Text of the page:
Instituting reflective practice

RobynDean

Robyn Dean sharing opening for panel on reflective practices

with Robyn Dean, Danny Maffia, Kathleen Holcombe

  • Focus on development of decision-making for educational and professional development of community interpreters
  • Using the word “practice” – intentionally meaning to show that we systematically practice over and over again to get better at something
    • Repeated performance develops proficiency and a skill set
    • Need to have reflective component to practice to ensure the improvement

Theoretical Frame

  • Our social context inform what is important for a profession happens within the constraints of the relationship they are engaging with the people they are providing service to
    • Different than technical professions
  • Ethical codes are intended to be guidelines (spirit not the letter)
  • What is ethical is negotiated by those who are engaged in the interaction
  • Judgement is developed in through the process and reflection
    • The ability to make good decisions in the moment takes time

Ethical Codes

….ethical codes cannot do our questioning, thinking, feeling, and responding for us.  Such codes can never be a substitute for the active process by which the individual struggles with the sometimes bewildering, always unique constellation of questions, responsibilities, contexts, and competing demands of helping another person…”  Pope & Vasquez, 1998

The Problem with Ethical Dilemmas

  • Problem with ethical dilemmas
    • It is pre-determining that it is “ethical troubling” (Hill, 2004) content
    • Appear to focused on presenting what past practitioners have done wrong (Hill,2004)
      • Imposes our understanding of what is ethically troubling instead of allowing them to develop their own understanding
      • Ethical dilemma themes:
        • Participants access to information and content
        • Participants equality & self-determinancy for all involved
        • Interpreters as ‘holders of information’ (e.g. interpreter directed questions)
        • Concerns for confidentiality
        • Questions of qualifications
    • Donald Schon’s “Problem-setting” is more the issue that makes “problem-solving” difficult -

Case Study Scenario

  • Decisions get made along the way in the case study;
  • Case studies often make presumptions about the decision-points by where they leave off.

Reflective Learning Practices

  • Looking at the actual decisions in one’s own work

Uses structured, guided practice

  • Supervision
  • Peer guidance
  • Professional consultation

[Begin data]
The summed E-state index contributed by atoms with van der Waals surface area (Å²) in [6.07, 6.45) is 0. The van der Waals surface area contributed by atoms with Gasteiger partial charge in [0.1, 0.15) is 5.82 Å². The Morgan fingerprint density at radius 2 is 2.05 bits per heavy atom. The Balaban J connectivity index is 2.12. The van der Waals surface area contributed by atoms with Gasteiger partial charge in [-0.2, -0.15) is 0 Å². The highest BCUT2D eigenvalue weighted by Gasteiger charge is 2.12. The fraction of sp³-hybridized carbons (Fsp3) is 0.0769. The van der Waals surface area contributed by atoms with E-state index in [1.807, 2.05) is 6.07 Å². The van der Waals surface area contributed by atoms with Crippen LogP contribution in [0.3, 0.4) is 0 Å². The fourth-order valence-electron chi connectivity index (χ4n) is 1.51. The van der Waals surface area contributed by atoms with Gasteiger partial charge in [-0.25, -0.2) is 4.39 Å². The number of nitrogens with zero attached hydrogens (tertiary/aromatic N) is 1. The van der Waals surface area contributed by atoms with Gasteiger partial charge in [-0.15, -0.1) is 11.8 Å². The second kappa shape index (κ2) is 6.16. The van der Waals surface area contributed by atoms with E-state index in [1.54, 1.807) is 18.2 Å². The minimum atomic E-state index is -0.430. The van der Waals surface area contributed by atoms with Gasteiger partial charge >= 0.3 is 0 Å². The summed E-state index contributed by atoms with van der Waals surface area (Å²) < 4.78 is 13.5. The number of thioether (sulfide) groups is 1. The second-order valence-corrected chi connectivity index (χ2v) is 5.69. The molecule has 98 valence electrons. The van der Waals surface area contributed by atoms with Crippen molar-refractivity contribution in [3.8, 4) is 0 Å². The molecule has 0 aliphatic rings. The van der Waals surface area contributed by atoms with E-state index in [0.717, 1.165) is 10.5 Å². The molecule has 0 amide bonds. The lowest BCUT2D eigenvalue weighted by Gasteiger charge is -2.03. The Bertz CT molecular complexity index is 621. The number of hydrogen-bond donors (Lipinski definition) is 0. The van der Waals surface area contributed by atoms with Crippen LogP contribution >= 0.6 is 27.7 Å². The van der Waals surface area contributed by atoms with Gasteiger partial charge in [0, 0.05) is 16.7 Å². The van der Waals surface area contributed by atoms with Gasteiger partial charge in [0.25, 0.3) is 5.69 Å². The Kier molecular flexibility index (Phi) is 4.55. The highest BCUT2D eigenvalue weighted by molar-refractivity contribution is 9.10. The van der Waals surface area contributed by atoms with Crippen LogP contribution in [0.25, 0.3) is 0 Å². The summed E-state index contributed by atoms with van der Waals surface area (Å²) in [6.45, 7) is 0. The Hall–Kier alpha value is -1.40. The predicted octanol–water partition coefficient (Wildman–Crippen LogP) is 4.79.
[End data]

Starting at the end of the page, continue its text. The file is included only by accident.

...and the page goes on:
• Mentoring
  • Preceptoring
  • Case Conferencing

Talking about your work with others (case presenting) for the purposes of improvement (ethical mandate)

Super/vision

Superior vision – slowing down your decision-making with other people allows you to have a superior vision than you would have on your own

Structure – using the Demand-Control Schema

  • Problem identification
  • Defining goals
  • Generating possible course of actions
  • Considering possible consequences
  • Implementation
  • Evaluation (Resulting Demands)

Benefits -

  • Does not pre-determine what is ethically troubling for the individual
  • Highlights the importance of moment to moment decisions
  • Provides opportunity to determine ethically troubling content
  • It is like ‘action research” behavioral changes or interventions, immediately applicable
  • Encourages in-the moment metacognitive abilities
  • Helps determine “espoused theory” and “theory-in-use” (Argyris & Schon, 1974)  Sees if what they do and what they say they do line up

Application of DC-S Supervision

  • Have it in US, UK, Australia
  • Delivered in a variety of formats
  • In interpreter education programs, support in gap years
  • Had had facilitator training (interpreter practitioner) in US, UK, Australia
  • Also started conversation with RID’s ethical practices and how to use case conferencing or case presenting systems

Evaluation data

  • Difference/similarities between facilitators
  • Comparing this experience of work analysis and discussions with past discussions
  • Change/impact in practice
  • Confidence in decision-making
  • Increase in empathy and empathetic responses
  • Decrease in a sense of isolation and work stress

Blogger’s Note:  At this point, I had to leave the workshop to catch my flight.  So, was not able to include information from Danny Maffia or Kathleen Holcombe’s findings in this process.

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  1. Pingback: A Reflection on Reflective Practice | Conference of Interpreter Trainers

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